Look at the Vajrayogini practice. In that you have “The guru comes to your head, dissolves into you,” which you have in almost every practice anyway. And what is emphasized here is to feel intense joy and delight at merging with the teacher, which doesn’t mean sexual merging; it means merging the good qualities of body, speech, and mind of the teacher with our own (that’s the whole point of guru-yoga). And then this incredible feeling of delight and joy, you feel that it expands to be the size of the universe. And then it contracts as the mind gets more and more… Well, no. First you understand the voidness of that joy, and then the mind gets more and more subtle.
So my point being that this is what we’re talking about in terms of cherishing the teacher, is having this incredible feeling of delight and joy when you see the teacher, when you think of the teacher, let alone when you do this type of guru-yoga. And what the corollary of that is is of course that we want to take care of the teacher and we would feel really horrible if anything bad happened to them (if they didn’t have the resources to be able to help others, if they were sick, or whatever).
Now, of course this is not easy, is it, to actually feel that joy, especially if we’re doing this as part of our daily practice in a sadhana, let’s say. So how do you develop it if we really have that relation with a spiritual teacher? It’s by appreciating the kindness of others, exactly like in the bodhichitta meditation – think of all the kindness of the teacher, and then one generates this tremendous feeling of gratitude, and that automatically leads to this very joyous state of mind.
And what comes from all of this? What follows from all of this is the very standard practice with the spiritual teacher which is called making requests. We find that in every type of practice, making requests – solwa deb (gsol ba ’debs) in Tibetan. So what are we requesting? Obviously we’re not requesting a Mercedes-Benz or anything like that. What we often read in translation is “Bless me to do this or that.” Come on, what in the word does that mean? That’s from a different religious tradition. But as I explained I think at the beginning of this seminar, the term that’s translated as blessing has this idea of “inspiration, uplift my mind, more energy” [chingyilab (byin-gyis rlabs)]. So what we’re requesting is inspiration. Inspire me to be more compassionate, to be more understanding of my parents or my children – I mean, whatever we need inspiration for. Apply it in daily life.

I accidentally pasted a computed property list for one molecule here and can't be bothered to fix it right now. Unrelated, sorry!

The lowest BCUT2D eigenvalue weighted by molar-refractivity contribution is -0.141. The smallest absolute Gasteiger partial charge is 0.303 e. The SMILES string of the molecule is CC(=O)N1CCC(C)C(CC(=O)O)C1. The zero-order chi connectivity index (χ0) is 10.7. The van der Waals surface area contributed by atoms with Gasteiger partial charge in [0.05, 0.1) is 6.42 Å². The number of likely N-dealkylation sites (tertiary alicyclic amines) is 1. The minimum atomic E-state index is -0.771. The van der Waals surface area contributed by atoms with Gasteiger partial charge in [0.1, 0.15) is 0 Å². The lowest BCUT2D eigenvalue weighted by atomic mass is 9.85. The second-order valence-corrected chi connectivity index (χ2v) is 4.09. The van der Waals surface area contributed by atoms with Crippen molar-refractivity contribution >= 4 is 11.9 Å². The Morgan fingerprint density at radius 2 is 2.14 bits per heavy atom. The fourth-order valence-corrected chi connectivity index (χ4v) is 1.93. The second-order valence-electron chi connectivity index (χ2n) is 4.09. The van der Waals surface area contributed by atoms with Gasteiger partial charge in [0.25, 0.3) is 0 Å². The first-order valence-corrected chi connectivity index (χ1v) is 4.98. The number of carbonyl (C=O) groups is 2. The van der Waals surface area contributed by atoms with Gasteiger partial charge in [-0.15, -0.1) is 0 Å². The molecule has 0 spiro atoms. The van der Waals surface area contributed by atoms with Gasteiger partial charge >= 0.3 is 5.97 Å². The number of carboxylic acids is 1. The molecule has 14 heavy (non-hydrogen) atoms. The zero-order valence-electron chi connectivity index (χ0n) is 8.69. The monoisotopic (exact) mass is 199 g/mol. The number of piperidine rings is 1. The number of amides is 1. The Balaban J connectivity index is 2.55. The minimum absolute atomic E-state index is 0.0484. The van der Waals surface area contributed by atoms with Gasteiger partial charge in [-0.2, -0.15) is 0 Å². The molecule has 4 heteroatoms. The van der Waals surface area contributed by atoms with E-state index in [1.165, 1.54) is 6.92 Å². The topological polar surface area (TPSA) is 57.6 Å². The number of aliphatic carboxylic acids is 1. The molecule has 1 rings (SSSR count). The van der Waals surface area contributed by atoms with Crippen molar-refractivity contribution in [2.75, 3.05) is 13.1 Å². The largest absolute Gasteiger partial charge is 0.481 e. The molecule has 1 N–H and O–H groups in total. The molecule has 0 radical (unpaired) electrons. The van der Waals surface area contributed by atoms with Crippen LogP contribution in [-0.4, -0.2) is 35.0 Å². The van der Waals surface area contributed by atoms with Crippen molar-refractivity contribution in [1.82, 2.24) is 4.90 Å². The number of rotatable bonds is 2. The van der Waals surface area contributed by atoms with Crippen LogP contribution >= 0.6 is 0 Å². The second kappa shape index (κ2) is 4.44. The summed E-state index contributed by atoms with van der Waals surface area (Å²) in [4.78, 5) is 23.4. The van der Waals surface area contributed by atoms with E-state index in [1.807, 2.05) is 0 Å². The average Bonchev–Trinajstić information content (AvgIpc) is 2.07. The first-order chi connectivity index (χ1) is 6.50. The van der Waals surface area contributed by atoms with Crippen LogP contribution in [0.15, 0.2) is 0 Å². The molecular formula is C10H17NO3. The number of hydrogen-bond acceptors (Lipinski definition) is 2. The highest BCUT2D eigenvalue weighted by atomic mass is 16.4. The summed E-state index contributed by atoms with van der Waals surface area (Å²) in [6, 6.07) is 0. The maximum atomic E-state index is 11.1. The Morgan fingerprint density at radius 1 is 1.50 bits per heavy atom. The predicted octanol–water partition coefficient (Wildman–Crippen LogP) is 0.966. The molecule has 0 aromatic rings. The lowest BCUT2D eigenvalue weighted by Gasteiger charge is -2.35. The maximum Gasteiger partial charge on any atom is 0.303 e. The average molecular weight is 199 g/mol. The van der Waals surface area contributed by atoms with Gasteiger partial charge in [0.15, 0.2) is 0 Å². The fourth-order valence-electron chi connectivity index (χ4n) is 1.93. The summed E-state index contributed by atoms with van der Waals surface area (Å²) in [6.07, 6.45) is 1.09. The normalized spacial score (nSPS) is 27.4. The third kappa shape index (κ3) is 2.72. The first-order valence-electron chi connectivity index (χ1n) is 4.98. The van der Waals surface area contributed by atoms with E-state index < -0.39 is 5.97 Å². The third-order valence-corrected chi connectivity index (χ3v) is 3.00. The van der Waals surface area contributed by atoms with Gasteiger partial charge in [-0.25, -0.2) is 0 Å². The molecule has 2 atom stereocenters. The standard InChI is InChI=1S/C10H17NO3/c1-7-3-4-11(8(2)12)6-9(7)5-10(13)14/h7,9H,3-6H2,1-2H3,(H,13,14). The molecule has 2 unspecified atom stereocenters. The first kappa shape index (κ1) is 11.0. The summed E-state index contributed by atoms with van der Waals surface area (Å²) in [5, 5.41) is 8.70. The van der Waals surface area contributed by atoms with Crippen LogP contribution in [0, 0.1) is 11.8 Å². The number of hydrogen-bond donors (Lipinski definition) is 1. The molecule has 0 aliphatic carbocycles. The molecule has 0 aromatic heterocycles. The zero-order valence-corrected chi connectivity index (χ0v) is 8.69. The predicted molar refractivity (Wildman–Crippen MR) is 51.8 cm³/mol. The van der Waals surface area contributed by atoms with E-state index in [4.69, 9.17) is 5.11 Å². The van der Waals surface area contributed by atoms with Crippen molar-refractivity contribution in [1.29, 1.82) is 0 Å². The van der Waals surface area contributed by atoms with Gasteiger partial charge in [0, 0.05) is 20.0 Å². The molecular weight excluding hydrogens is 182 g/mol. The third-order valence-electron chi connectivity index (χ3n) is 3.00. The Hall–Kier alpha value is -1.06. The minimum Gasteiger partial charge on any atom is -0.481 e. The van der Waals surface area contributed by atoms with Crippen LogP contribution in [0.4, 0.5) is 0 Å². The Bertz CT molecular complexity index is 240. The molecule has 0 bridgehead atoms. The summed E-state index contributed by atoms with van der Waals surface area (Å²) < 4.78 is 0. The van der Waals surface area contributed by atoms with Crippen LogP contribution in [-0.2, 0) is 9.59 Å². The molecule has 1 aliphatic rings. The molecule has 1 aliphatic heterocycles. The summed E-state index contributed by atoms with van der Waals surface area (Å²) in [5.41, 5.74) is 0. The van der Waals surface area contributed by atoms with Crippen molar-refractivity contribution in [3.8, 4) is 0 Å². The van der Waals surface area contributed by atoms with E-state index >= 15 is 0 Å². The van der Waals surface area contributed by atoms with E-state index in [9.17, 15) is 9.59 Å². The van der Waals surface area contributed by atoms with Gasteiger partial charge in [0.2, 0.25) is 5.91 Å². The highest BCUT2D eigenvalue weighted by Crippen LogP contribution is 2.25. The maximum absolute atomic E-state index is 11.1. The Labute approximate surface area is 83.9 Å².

And please don’t think in terms of inspiration being something like a football that your teacher has and throws to you and now you have the inspiration. (In fact I have a long article on my web site on what actually all of this means in terms of inspiration and oral transmission. Oral transmission also isn’t throwing a football to us.) But again by thinking of the first part of this attitude, firm conviction in the good qualities of the teacher, you remember, remind yourself of, their good qualities – and obviously the teacher has to have these qualities – how patient they are, how understanding they are of others. And then, thinking of that, we become inspired to follow that example and try to be like that.
When your teacher has passed away, this becomes even stronger, I find. Many people have found this as well. Serkong Rinpoche died in 1983. When he’s alive, when your teacher is alive, and they’re often in some other place, then you feel that they’re quite distant – not necessarily, but often you feel that. But once they’ve passed away, then they’re much more internalized: “The teacher is with me.” And what is with me are the values of the teacher. So when faced with a difficult situation, what do you do? What do I do? “How would Serkong Rinpoche deal with this situation?” is the question that I ask. “What would he do?” All right? “How would His Holiness the Dalai Lama deal with this situation?” Then we get inspiration to try to be like that. This is very, very helpful. But of course that requires having familiarity with how they handled different situations, obviously. Often we don’t have the chance to really see how they handled different situations, but if we do that’s fantastic.
In so many texts it says how important it is to make requests. Therefore it’s important to understand what that means, what are we requesting and why. And remember inspiration from the guru is the root of the path – it’s what gives us energy, it grounds us, it gives us stability – because we know that others have done this before us; we’re not alone.
Okay, we have a few more minutes before our lunch break. Perhaps we can have one or two questions.
Participant: Can you dwell a little bit on the topic of oral transmission in general? And a more specific question is: All the oral transmissions go back to Buddha Shakyamuni. If we have received an oral transmission for a particular practice from one teacher, should we aspire to receive oral transmissions for that same practice from other teachers as well?
Alex: The custom of oral transmission arose within the context of ancient India, where nothing was written down in the teachings originally, and so the only way to learn the teachings would be to listen to them recited, and that implies memorization – that somebody has memorized it, and then you hear it over and over again so that you can memorize it. And we find among the Tibetans, even nowadays, that they all memorize the texts before they study them, and they memorize the pujas – they memorize everything.